Wilson had his best season as a senior, pitching to a 3.07 ERA while striking out 58 batters in 44 innings, while bouncing back and forth between the starting rotation and the bullpen.

“Although Steven was a starter, his pitch count and inning count made him more of an opener for us,” said Filter. Coming off of Tommy John surgery, we wanted to make sure we gradually got him back to full strength. In his first start, he threw only one inning. We bounced him back and forth from a starting role and to the bullpen trying to find what works best for him and the team. His fastball combined with is power breaking ball makes him a real threat out of the bullpen at the next level.”

Wilson’s healthy arm and success out of the bullpen led him to being drafted a second time — this time by the San Diego Padres in the eighth round of the 2018 draft. Wilson was an easy sign; as a six-year senior he agreed to a $5,000 bonus.

“As a six-year senior, you don’t have a lot of leverage,” said Wilson. “You aren’t going to ask for a lot of money; you just want an opportunity to play and that’s where I was at. I just wanted to play professional baseball — that was always my dream and I had actually turned it down twice. I’ve always wanted to get there and so I was lucky enough to get drafted by the Padres and it’s been a great experience so far.

Dominating in pro ball

Wilson made the Lake Elsinore Storm out of spring training and opened up the year with a scoreless outing against Inland Empire on April 6th. He walked two batters in that game; He didn’t walk another batter until May 14th — a span of 18 innings. In those 18 innings, Wilson racked 30 strikeouts while allowing just three earned runs.

Steven Wilson was dominant this year for the Storm. Photo: Cherished Memories.

“[Wilson’s] four-seamer just seems to spin more than everybody else’s and he just throws it by a lot of hitters,” said Lake Elsinore Storm manager Tony Tarasco.

Wilson’s dominance is in part due to the development of a cutter that he worked on after making his professional debut last season.

“This off-season — because my four-seamer is kind of flat — I added a little bit of a cutter as something I could use off of the four-seam,” said Wilson. “I’ve thrown it away to righties and in to lefties and that’s been good for me. I’ve gotten swing-and-misses on that. It adds a little something to the hitters’ mind that a pitch might bend while still going hard, so the cutter has definitely helped.”

Wilson’s command has been the most impressive part of his 2019 campaign. Between Lake Elsinore and El Paso, Wilson has walked just six batters in 36 innings. The reason for his excellent command could be tied to his recovery from Tommy John surgery. He feels like his command has never been better.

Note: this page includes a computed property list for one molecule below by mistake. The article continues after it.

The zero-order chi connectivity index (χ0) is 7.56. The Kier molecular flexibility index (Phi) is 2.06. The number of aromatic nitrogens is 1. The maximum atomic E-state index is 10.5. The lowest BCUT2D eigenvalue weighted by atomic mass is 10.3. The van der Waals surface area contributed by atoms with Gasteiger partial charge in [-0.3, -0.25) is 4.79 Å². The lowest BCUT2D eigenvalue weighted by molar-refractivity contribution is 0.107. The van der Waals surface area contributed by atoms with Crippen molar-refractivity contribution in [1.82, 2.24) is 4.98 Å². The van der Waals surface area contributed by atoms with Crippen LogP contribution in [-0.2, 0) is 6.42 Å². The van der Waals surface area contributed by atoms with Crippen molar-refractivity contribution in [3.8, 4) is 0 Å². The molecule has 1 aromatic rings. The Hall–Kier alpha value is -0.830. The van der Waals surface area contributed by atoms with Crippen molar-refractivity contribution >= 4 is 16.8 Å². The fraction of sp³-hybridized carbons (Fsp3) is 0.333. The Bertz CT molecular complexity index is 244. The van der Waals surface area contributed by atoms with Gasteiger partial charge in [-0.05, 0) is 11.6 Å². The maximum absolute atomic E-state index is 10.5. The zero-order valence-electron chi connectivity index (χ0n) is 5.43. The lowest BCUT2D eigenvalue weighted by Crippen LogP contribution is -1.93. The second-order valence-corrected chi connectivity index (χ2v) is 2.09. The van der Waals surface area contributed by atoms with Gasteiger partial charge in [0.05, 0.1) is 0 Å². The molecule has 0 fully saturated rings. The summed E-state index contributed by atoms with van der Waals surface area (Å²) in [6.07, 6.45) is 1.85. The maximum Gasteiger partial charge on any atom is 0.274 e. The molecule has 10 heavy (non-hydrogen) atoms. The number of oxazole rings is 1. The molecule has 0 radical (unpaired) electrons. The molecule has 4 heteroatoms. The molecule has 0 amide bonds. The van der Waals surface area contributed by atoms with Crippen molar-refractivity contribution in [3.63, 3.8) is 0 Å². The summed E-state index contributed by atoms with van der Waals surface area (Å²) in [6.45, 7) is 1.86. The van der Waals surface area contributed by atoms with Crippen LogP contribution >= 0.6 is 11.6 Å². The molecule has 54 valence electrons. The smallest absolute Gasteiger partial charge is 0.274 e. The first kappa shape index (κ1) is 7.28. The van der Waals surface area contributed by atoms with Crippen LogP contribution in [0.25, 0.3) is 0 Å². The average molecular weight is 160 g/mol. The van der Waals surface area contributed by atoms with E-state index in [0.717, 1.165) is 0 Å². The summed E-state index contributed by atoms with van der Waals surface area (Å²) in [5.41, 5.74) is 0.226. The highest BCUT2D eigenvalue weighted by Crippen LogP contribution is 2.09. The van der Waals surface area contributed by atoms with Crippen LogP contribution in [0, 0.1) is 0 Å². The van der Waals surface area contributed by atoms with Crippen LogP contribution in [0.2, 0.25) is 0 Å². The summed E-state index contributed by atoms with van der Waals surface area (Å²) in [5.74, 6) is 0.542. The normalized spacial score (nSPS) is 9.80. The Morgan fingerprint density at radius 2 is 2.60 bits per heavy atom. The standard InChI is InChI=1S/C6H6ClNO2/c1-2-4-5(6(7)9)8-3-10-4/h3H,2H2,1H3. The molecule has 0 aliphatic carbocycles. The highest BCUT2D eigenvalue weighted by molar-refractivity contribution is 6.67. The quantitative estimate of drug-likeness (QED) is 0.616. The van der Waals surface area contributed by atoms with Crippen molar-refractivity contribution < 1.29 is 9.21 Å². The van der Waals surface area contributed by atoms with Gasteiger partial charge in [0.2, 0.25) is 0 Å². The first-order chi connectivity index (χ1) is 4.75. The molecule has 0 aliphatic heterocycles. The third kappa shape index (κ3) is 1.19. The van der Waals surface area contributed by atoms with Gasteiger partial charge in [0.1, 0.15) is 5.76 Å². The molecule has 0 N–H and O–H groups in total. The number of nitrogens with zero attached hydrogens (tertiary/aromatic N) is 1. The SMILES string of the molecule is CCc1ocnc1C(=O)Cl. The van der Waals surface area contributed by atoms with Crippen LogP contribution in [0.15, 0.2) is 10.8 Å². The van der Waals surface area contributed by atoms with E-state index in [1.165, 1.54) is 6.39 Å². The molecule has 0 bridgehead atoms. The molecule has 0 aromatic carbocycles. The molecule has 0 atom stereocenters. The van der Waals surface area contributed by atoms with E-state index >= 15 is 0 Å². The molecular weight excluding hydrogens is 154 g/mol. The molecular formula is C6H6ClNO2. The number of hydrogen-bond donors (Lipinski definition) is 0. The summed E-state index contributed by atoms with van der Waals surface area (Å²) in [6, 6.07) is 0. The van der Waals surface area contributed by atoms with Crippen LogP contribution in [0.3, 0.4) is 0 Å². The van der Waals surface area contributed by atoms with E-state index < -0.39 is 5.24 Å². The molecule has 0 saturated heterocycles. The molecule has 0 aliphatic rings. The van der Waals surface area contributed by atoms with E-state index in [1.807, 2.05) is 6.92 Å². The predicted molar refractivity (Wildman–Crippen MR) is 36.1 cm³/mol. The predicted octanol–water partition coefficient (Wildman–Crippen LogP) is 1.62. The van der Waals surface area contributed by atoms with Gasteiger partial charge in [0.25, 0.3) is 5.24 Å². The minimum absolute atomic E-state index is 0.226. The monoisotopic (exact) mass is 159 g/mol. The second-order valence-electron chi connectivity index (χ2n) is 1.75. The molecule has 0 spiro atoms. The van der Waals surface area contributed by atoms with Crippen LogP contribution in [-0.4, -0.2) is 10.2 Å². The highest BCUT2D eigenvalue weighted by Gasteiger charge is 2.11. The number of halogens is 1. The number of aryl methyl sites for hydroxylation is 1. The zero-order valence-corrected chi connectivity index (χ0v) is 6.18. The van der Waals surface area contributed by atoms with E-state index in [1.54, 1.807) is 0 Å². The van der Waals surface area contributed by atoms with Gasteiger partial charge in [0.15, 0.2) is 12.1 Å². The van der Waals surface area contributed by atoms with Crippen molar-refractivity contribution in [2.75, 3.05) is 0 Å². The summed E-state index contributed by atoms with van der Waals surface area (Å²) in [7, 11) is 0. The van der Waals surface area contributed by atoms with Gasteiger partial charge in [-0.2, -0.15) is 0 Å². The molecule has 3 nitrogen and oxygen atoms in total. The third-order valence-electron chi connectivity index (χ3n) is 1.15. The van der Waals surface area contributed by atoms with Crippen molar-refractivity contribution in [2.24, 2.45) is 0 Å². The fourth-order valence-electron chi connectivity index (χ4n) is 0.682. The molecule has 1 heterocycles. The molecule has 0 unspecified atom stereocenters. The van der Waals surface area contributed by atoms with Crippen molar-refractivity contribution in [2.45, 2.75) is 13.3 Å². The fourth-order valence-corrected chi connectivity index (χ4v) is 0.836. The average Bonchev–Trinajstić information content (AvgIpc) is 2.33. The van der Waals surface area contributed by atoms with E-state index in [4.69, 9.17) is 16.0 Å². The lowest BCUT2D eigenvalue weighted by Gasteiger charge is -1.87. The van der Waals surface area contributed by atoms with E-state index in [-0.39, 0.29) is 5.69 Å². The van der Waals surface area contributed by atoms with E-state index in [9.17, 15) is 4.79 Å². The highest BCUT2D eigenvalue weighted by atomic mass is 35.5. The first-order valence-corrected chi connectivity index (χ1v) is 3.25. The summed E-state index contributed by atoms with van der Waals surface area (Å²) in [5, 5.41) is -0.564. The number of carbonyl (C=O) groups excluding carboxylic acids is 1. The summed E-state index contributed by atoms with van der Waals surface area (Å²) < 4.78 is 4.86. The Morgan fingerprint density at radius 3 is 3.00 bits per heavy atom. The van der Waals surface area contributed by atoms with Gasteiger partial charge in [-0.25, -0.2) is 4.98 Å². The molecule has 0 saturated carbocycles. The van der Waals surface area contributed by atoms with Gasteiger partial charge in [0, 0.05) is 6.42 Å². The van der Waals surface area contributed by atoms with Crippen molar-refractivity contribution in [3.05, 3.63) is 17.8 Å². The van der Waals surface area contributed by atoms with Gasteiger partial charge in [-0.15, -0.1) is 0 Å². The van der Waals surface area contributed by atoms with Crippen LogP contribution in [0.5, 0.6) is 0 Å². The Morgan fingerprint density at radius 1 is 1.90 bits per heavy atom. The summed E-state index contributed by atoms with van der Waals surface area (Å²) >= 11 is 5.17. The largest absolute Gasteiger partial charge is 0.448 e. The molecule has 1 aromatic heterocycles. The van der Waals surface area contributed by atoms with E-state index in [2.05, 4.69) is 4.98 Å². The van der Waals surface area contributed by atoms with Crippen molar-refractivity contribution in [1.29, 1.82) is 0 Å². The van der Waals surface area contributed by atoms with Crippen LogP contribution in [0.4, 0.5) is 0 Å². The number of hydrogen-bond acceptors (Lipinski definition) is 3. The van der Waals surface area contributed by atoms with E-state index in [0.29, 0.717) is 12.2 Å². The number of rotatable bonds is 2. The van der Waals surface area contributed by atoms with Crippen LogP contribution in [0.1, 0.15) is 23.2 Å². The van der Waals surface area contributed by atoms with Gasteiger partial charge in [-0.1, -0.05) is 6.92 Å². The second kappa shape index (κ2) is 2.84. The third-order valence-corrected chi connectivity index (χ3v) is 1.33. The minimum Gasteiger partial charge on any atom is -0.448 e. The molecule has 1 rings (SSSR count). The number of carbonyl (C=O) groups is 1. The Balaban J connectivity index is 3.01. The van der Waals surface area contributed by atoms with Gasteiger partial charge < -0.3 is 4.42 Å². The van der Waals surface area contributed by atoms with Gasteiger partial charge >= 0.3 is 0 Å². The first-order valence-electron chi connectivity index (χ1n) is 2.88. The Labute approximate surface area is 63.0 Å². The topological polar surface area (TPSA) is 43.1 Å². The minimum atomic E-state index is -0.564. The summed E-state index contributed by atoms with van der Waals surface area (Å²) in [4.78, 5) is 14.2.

Steven Wilson has walked just six batters in 36 innings between El Paso and Lake Elsinore. Photo: Cherished Memories.

“My command has been better since having the surgery, 100 percent. A lot of that could be that during the recovery period, you are throwing fastballs for the first five months. So you are just throwing the four-seam and you get used to throwing that without any of your other pitches.”

“But I think the bigger part of that is just that my arm has felt healthy. Throughout college, I had some issues and [my elbow] was torn for longer than I thought it was. I was trying to throw through pain, and your command is never great [in that situation]. So now that my arm is feeling good and that I am coming off of that second year from Tommy John surgery, [my elbow] just feels a lot better. So I would say that would help.”

Wilson also utilized the Rapsodo device that has helped give pitchers more data on spin rate, velocity, and other data to help them improve. Wilson used the device this off-season while developing and refining his cutter.

“The Rapsodo is a really easy visual tool for data,” said Wilson. I used it a lot when I was developing the cutter in the off-season; just trying to get that spin right. I tried to make sure it was spinning like a four-seamer but still moved.

The 24-year-old may not appear on many top prospects lists but his dominance in the Cal League and early success out of the bullpen in Triple-A could make him a dark horse candidate to pitch in San Diego this season, given the club’s struggles this year. For now, Wilson will continue to put in the work while he waits for an opportunity to make it to the big leagues.

“This has been my first time being in a bullpen for a whole season. [I’m] getting used to that role and what I need to get ready to prepare for the game and just getting more confident with my pitches. I think I know myself more as a pitcher now than I ever have in my life.”

Posted by Kevin Charity

Kevin Charity has written for MadFriars since 2015 and has had work featured on Fox Sports San Diego. He is a lifelong San Diego native and is looking forward to seeing the current wave of prospects thrive in San Diego.